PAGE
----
Texas lawyers know that I've racked up an impressive record of failure in the intermediate courts of appeals, which have uniformly held that the statute forbids "conduct" rather than speech.

Friends know that I'm not going to let that bunch of Mensa-aspiring civil lawyers running for reelection tell me what the U.S. Constitution protects. After all, until the Court of Criminal Appeals ruled 9–0 in Lo every court had upheld section 33.021(b) of the Texas Penal Code as well.


I took a closer look at John Casement's "LegalJot" website (archived here):

The New Jersey Courts' index of attorneys shows no "Tyler Schultz."

The New York Courts' attorney search shows no Erin Brooks.

California shows several John Russells, one of whom might be in the same age range as the guy in the picture. I've reached out to him to inquire.


2016.035: John Casement's Feedback

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When I talk about online marketing and social media to lawyers, I remind them that outsourcing their marketing is outsourcing their reputation. I point out that many people selling online marketing will lie to get their attention - to get you to read their emails or return their calls. And I ask them:

If they would lie to get your attention, why would you trust them with your reputation?

I got a call today from a "Denise McDermott" at 312-252-0605. The message was, "she is doing some work for the Inglis Law Firm that she wants to discuss." It's probably not a lie, but rather an omission: McDermott knows that if she leaves a message saying that she's selling whatever online marketing crap she's selling, I won't be returning her call. Fortunately for her, I won't be returning her call because I recognize her vague message as an attempt to get me to call her back without quite lying to me. Fortunate because my language when I'm tricked into calling someone tends toward the hurtful.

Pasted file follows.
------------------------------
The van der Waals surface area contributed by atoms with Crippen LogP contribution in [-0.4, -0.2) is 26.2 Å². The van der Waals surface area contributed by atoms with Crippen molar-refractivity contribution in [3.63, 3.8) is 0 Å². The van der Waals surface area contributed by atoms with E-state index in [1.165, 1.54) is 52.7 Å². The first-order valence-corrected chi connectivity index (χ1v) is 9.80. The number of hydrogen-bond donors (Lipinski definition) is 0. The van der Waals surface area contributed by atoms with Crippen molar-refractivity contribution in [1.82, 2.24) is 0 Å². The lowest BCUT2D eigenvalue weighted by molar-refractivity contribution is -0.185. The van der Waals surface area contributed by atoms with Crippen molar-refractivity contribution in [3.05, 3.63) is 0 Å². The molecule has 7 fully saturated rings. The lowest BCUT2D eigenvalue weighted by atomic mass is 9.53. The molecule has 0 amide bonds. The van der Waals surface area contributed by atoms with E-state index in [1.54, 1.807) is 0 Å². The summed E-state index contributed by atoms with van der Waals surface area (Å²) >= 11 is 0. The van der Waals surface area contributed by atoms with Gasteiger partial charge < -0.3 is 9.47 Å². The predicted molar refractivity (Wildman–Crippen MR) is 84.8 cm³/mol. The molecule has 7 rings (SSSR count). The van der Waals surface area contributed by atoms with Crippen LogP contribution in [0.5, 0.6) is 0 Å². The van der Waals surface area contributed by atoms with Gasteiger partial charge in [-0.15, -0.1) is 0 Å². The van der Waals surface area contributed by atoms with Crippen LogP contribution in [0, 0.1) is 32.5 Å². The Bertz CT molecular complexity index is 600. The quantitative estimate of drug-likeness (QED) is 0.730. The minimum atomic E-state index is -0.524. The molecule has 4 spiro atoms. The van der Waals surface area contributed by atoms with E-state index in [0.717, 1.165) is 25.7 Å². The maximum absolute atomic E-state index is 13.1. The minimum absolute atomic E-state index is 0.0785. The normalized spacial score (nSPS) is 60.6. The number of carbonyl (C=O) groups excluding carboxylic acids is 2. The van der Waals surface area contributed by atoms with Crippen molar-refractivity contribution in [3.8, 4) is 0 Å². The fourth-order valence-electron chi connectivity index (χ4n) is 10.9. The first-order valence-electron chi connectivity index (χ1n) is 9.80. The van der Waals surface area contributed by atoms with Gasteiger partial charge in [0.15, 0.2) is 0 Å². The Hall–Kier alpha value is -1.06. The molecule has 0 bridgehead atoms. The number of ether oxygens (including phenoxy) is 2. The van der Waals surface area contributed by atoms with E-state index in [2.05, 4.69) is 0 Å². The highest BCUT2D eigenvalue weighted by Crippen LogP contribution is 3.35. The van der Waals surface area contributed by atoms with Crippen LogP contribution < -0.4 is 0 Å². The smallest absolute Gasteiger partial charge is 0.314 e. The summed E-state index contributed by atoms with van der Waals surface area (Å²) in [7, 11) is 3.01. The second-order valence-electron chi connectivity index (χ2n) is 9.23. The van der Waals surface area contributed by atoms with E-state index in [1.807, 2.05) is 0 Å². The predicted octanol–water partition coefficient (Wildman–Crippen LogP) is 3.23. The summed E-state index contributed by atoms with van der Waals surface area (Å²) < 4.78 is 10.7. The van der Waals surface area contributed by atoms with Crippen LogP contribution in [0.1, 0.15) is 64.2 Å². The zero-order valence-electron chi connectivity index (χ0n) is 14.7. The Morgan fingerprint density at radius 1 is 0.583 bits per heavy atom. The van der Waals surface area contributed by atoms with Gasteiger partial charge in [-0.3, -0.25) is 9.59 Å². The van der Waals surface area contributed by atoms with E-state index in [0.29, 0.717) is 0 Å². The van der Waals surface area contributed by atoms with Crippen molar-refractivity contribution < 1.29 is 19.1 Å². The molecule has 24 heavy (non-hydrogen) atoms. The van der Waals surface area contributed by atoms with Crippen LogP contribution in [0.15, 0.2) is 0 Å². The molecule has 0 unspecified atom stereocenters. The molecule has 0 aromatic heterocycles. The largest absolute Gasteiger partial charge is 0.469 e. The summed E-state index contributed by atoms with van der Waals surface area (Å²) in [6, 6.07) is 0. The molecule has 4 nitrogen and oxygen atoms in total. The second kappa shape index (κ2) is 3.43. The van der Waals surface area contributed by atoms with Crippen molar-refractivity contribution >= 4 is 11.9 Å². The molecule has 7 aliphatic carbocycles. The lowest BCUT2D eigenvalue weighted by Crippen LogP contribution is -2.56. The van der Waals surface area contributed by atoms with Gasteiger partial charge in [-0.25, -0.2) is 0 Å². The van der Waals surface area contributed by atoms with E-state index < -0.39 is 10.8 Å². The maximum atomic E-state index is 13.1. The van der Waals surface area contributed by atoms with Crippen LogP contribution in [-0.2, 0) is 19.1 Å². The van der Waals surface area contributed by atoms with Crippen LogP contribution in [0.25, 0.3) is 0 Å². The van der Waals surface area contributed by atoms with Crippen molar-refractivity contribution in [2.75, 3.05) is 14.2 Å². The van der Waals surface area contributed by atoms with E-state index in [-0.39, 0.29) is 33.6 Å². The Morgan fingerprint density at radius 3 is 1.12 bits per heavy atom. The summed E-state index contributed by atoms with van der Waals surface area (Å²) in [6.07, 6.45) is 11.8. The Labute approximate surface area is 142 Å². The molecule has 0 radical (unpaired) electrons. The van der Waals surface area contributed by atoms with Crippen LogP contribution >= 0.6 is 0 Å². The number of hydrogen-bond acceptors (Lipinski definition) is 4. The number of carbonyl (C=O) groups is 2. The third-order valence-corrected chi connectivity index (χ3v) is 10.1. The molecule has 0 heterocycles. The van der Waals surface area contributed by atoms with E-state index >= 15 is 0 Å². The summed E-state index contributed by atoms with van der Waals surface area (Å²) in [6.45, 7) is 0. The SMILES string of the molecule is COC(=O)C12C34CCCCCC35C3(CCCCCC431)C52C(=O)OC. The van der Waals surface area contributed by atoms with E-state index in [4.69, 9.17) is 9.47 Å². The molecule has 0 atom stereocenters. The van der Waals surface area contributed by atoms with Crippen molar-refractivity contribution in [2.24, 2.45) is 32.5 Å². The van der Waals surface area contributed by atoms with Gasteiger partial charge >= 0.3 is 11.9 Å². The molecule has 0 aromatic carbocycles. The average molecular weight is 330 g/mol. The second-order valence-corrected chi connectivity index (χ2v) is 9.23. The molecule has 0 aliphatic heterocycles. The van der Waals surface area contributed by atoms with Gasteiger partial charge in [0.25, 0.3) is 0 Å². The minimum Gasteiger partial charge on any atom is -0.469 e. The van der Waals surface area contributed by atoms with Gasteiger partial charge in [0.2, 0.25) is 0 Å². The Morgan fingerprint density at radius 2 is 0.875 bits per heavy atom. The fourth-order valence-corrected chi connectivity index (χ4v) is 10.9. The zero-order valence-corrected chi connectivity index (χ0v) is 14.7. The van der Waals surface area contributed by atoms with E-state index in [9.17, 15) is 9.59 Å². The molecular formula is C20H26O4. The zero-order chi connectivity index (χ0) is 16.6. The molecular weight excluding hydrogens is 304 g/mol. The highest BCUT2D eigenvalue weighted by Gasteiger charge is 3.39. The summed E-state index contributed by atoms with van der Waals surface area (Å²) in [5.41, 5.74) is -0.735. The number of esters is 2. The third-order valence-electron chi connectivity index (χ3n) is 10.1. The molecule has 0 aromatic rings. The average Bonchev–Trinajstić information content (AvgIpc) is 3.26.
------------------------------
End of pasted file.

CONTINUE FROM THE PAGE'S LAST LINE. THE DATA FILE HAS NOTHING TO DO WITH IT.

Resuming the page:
2016.034: It Is About the Truth

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Remember, it is not what you think about the Super Lawyers program, it is about what the potential client thinks!

Thus spake Bart Taylor, trying to sell advertising in the Super Lawyers online directory in an email purporting to come from Houston PI lawyer Randy Sorrels:

Lots of lawyers seem to agree with Bart. As exhibit "A," I would offer the trumpeting of bullshit "Top 100 Lawyers" "honors":


In Trial Theory I I concluded:

Most jurors form a belief about the right result in the case by the end of opening statement; this belief will not be changed absent blockbuster evidence that they have not been primed to expect. ((This is not entirely correct. There is something else that will change jurors' formed beliefs. I'll talk about it in another part of this discussion.))

Blockbuster evidence in this context has a technical meaning: it is evidence that is:


...That night, someone sent an e-mail to Vietnamese groups alleging appellant was going to Vietnam to "bow down" to Ho Chi Minh and the Vietnamese Communists......In 2014, appellant [Al Hoang] won the Republican primary for State Representative District 149. Nguyen continued to label appellant a Vietnamese Communist. In October of that year, Nguyen reported that appellant's father committed suicide in 2007 because appellant was a Communist. Nguyen also stated that appellant made the bomb with which he was threatened in 2012 to gain attention.From 2010 to the time suit was filed in October 2014, articles published in Thoi Bao called appellant "a Vietnamese Communist, an agent of Vietnamese Communist, or a spy of the Vietnamese Communist [sic]." These articles were also disseminated to Vietnamese groups and over the internet.

Appellees win: Appellant had failed to provide "clear and specific evidence that thestatements of which he complains were published with actual malice...."

While Hoang v. Nguyen was pending the same panel of the Fourteenth Court of Appeals - Justices Martha Hill Jamison, John Donovan, and Marc Brown - in State v. Stubbs upheld Section 33.07 of the Texas Penal Code in the face of an overbreadth challenge.


To know what to do at any point in a jury trial, we must have some theory of how the parts of the trial fit together.

In a felony jury trial with twelve jurors (and the requirement of a unanimous verdict) there are 4,095 permutations of verdicts that do not involve our client going to prison. ((Each juror's individual verdict can be either "guilty" or "not guilty." The combined verdict of the entire jury can be expressed as a 12-digit binary number, with each bit representing one juror's vote, 0 for guilty and 1 for not guilty. There are 2 12 = 4,096 12-digit binary numbers. Only one of them, 00000000000, or 0, is a unanimous guilty verdict.)) There is only one permutation that convicts our client. If each juror's verdict were independent of the others and there were a 50% chance that each juror would convict, there would be a 1 in 4,096 chance of a conviction.

But jurors' verdicts are not independent-one juror's verdict will affect another's-and the chance that any given juror will acquit is not necessarily 50%.